Turquoise Hill Resources’ (TSX: TRQ; NYSE: TRQ) CEO Kay Priestly says “good progress continues to be made” with the Mongolian government to resolve outstanding shareholder issues at the company’s 66%-held Oyu Tolgoi copper–gold mine in Mongolia, but a delay in funding is expected.
Turquoise Hill and parent Rio Tinto (NYSE: RIO; LSE: RIO) — which owns 50.8% of the junior and operates the Oyu Tolgoi mine — have been working with government officials to sort out remaining issues, including sharing the mine’s economic value so that they can close up to a US$4-billion financing to restart underground development.
But it seems the Mongolian government, which owns 34% of Oyu Tolgoi, is set to wait for the results of the ongoing underground feasibility study before it reaches an agreement. This will likely delay the companies from securing enough funds to resume developing the 95,000-tonne-per-day underground mine, where construction was halted last August.
“It’s important that we resolve all outstanding issues and receive all necessary permits before we restart the underground development. I am optimistic that we can resolve these matters,” Priestly said on a recent conference call.
She added this might not happen until the feasibility study is completed and approved.
As a result, the project funding may not have closed before a March 31 bank syndicate deadline. Firms could in turn request an extension of the lenders’ commitments, and the sizable financing could wrap up in the second half.
In March Cowen and Co. analyst Adam Graf wrote that he does not see the missed deadline as “worrisome” and expects the banks will extend it, noting that Turquoise Hill has enough capital to carry on open-pit operations. “Interim financing should be adequate to fund working capital now that production is nearing full capacity, and sales have ramped up,” he adds. Graf has an $8.38 target price and an “outperform” rating on Turquoise Hill.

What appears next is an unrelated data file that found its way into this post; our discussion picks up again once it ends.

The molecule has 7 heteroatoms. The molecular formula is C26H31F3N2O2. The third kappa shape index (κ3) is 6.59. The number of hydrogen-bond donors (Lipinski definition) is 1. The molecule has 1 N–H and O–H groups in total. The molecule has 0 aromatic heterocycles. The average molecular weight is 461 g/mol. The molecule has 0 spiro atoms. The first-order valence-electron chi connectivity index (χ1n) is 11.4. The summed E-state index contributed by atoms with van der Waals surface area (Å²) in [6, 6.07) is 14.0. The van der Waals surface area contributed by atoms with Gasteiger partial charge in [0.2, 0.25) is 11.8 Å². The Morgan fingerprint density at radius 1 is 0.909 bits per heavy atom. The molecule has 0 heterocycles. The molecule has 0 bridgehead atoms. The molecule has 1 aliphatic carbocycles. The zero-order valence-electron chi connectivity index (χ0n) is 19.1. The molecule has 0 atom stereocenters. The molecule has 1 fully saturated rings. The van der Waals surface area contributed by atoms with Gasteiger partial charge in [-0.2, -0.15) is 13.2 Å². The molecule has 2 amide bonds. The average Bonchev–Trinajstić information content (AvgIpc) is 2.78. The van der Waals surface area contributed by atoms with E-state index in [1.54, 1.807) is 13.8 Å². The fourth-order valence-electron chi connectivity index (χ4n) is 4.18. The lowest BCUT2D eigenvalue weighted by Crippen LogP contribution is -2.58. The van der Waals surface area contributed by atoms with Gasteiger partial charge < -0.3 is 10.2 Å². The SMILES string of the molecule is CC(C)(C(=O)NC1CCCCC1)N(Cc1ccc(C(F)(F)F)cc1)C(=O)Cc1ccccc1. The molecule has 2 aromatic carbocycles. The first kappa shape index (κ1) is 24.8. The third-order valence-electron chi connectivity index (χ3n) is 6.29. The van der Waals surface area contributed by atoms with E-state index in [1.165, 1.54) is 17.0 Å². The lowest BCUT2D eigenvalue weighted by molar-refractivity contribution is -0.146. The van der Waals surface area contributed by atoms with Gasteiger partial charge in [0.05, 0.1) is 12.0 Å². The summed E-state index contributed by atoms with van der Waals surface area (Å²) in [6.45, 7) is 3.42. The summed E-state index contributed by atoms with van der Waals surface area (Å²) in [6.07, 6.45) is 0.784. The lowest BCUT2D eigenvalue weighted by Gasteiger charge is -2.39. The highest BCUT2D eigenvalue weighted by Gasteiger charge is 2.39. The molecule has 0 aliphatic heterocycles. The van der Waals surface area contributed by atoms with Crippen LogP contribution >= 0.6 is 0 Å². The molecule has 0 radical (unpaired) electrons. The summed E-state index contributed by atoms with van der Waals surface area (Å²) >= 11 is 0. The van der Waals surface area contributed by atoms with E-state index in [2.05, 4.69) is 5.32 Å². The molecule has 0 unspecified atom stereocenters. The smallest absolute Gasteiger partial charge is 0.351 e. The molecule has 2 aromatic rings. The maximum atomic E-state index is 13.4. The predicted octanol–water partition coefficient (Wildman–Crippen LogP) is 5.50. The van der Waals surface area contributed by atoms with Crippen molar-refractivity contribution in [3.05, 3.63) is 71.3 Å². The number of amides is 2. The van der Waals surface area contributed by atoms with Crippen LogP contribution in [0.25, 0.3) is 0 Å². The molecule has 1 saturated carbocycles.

The company secured a US$200-million revolving credit facility and a US$126-million copper concentrate prepayment agreement to boost its liquidity earlier this year.
While the 100,000-tonne-per-day open-pit mine has been ramping up, Turquoise Hill has reduced its 2014 production guidance by nearly 10% to 135,000–160,000 tonnes copper and 600,000– 700,000 oz. gold, down from 150,000–175,000 tonnes copper and 700,000–750,000 oz. gold.
“The downgrade appears to be due to inventory management and liquidity issues, and possibly due to minor plant technical issues,” notes BMO analyst Tony Robson, who trimmed his target price to $4.25 from $4.50, but maintains an “outperform” rating.
Sales in January and February were lower than expected, as Oyu Tolgoi experienced a failure of the rake blades in the tailings thickeners and other plant failures, which were resolved in March, with sales accelerating that month. As of March 24, Oyu Tolgoi had sold 43,000 tonnes of concentrate since the start of 2014.
“Sales are expected to increase during the second quarter and match production,” Priestly noted, adding that when this happens, Oyu Tolgoi should generate positive operating cash flow.
Turquoise Hill has signed sales contracts for 74% of this year’s copper-concentrate production and for 84% of next year’s output. It is also working with potential customers to secure more contracts.